November 11, 2022| Erin Bluvas, firstname.lastname@example.org
Researchers from the Aging Brain Cohort (ABC) Study have published findings from a study examining the effects of social isolation among older adults during South Carolina’s month-long stay-at-home/shelter-in-place orders during the spring of 2020. Comparing quality-of-life data from a subset of the larger ABC Study both before and after the one-month period, they found this social isolation led to a highly significant decrease in overall quality of life for the participants – providing evidence for yet another negative impact from the pandemic. They published their findings in PLOS ONE.
“Prolonged periods of social isolation are known to have significant negative health consequences and reduce quality of life – an effect that is particularly pronounced in older populations,” says Sara Sayers, research associate for ABC and the Center for the Study of Aphasia Recovery (C-STAR), which are both led by communication sciences and disorders professor/Vice President for the Office of Research Julius Fridriksson. “Despite what we know about these impacts, stay-at-home/shelter-in-place orders have been a key component of the public health response to the COVID-19 pandemic.”
With this study, the authors* aimed to better understand the specific effects of social isolation on this historic, once-in-a-lifetime event as well as potential risks and protective factors that may have influenced these effects. Participants in this study included 62 adults between the ages of 60 and 80.
These individuals are part of the ABC Study’s 800 South Carolinians who provide demographic/lifestyle information (e.g., diet, sleep, gender, income, race, education, language, physical activity) and participate in testing (e.g., MRIs, blood samples) to help ABC researchers determine why some brains are more resistant to age-related decline than others. The project was launched in 2019 as one of USC’s Eight Excellence Initiatives.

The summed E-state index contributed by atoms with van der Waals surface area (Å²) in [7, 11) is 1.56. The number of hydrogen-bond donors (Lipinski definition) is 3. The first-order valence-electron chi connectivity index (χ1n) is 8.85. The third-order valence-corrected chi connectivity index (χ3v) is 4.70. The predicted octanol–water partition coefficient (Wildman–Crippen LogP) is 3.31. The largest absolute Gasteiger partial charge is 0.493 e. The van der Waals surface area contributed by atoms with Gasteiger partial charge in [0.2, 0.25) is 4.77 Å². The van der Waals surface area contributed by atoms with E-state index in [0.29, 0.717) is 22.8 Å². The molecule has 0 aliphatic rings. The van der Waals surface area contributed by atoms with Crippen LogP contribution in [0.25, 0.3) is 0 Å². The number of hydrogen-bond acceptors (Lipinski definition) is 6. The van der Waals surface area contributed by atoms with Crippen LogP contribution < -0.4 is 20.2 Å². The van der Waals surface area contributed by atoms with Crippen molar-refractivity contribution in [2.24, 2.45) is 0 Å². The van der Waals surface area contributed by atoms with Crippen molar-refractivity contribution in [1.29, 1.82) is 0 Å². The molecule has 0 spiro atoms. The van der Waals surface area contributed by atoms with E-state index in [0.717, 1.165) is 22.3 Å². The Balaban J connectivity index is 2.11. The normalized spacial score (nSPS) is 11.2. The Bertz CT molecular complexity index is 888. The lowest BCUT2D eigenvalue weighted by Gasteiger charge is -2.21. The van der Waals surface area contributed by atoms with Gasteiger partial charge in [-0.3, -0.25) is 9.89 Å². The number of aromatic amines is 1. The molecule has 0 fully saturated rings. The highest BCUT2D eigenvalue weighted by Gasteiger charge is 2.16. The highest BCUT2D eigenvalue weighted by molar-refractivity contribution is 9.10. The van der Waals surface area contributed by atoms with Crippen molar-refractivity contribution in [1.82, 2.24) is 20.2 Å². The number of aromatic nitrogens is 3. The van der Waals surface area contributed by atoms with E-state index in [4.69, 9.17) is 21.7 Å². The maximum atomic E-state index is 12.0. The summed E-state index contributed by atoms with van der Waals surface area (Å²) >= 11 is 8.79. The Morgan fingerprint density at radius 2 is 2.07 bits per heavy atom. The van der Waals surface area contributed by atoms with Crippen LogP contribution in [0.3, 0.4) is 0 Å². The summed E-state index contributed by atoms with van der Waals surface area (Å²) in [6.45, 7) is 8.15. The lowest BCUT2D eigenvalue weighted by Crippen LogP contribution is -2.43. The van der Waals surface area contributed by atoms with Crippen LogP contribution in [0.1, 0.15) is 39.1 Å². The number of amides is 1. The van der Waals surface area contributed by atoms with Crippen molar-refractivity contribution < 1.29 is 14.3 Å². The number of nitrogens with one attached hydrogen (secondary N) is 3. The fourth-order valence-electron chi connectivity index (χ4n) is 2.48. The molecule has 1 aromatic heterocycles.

In addition to revealing a steep decline in overall quality of life, the team’s analyses found this effect to be pervasive and fairly uniform in all subfactors they measured. For example, participants underwent similar decreases in domains related to achievement, self-expression, relationships and surroundings. Further, older participants within the 20-year age span and those with higher mental and physical health prior to isolation experienced significantly greater decreases in quality of life (across all domains) compared to their counterparts.
“Our results demonstrate that even a short period of social isolation can affect quality of life, that the magnitude of this effect varies as a function of age, and that, surprisingly, individuals with higher pre-isolation mental and physical health appear to suffer greater decreases in quality of life,” Newman-Norlund says. “These findings highlight the critical importance of understanding the relationship between COVID-19-related social isolation and quality of life and may be useful to health professionals designing policy approaches to minimizing the negative consequences of social isolation.”
*Authors include Roger Newman-Norlund, Sarah Newman-Norlund, Sara Sayers, Alexander McLain, Nicholas Riccardi, Julius Fridriksson
Staff Spotlight: Roger Newman-Norlund
Study aims to understand effects of COVID-19 on the brain, cognition and language processing